1. Be pleasant. This is hard to do sometimes, especially if you are scared. But if you can do this, things go much smoother. Nobody likes to be told what to do, even if they need to. Nobody likes to feel stupid. Be respectful. They will be much more likely to view you as an intriguing rare patient as opposed to some bitchy lady with masto (not speaking from personal experience, of course.)
  2. Do not argue. This is so, SO difficult sometimes but it is critical that you do not argue. Mast cell patients require a degree of control in order to mitigate the risk of reactions or anaphylaxis. Once you start arguing, you are no longer in control. You have given that control up. You will be viewed as an adversary. That is not going to get you anywhere.
  3. If you break rule 4 or 5, apologize.
  4. Be knowledgeable about your disease. You are your own best defense against dangerous health situations. You do not have to know everything but you should know where to direct providers for the information they need.
  5. When you give information about your disease, it has to be correct. This is so, so important. If you do not know the answer to something, do not invent one. Just say that you don’t know and that you can find out, or suggest a place where they can get that information.
  6. Limit the drama and intrigue when you are telling providers about your disease. There is a very fine line between being informative and scaring them. Help providers to feel comfortable about treating you.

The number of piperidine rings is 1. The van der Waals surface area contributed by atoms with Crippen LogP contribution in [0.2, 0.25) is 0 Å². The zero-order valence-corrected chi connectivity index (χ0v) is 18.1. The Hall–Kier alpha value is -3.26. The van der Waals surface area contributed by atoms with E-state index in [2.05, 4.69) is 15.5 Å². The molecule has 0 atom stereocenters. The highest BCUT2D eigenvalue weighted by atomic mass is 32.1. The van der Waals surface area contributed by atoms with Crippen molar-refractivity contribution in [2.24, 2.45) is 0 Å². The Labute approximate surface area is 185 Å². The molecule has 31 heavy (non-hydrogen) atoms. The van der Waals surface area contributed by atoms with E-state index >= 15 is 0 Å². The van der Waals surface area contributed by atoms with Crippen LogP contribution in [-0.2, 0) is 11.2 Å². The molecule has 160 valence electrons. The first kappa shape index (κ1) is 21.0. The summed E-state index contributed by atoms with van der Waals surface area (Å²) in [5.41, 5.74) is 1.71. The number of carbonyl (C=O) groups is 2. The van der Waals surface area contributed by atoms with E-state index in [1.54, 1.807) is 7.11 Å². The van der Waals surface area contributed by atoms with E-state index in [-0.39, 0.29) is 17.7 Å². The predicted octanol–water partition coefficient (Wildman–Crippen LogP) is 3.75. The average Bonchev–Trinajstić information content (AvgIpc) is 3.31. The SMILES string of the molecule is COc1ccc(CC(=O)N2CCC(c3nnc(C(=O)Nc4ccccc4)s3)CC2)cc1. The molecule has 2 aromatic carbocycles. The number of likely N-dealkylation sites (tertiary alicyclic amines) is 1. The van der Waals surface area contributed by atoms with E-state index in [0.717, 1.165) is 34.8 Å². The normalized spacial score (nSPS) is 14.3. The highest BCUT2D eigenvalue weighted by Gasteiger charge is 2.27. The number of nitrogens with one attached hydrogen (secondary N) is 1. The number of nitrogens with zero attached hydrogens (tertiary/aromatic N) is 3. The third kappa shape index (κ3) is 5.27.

7. Have handy literature to educate providers about mast cell disease and how to manage mast cell patients safely. The literature should be short and comprehensive. They are much more likely to read something if it’s short and to the point. I let them know if that they are interested in further resources that I can provide those as well. I personally prefer to email literature to providers but hard copies are okay, too.
  • There are a few concise, effective papers that are great for this. This paper by Molderings and Afrin is one of my favorites. This one by Valent is good, too.
  • There are also materials prepared by organizations that are helpful for this. The Mastocytosis Society has materials for providers. On this site, I wrote the Provider Primer series for this specific purpose.
  1. Know the premedication and rescue medication protocols by heart. Also carry them in hard copy. You can find that here. If your protocols vary a lot from the general recommendations, ask for your doctor to write a letter describing your protocol that can be given to providers as needed.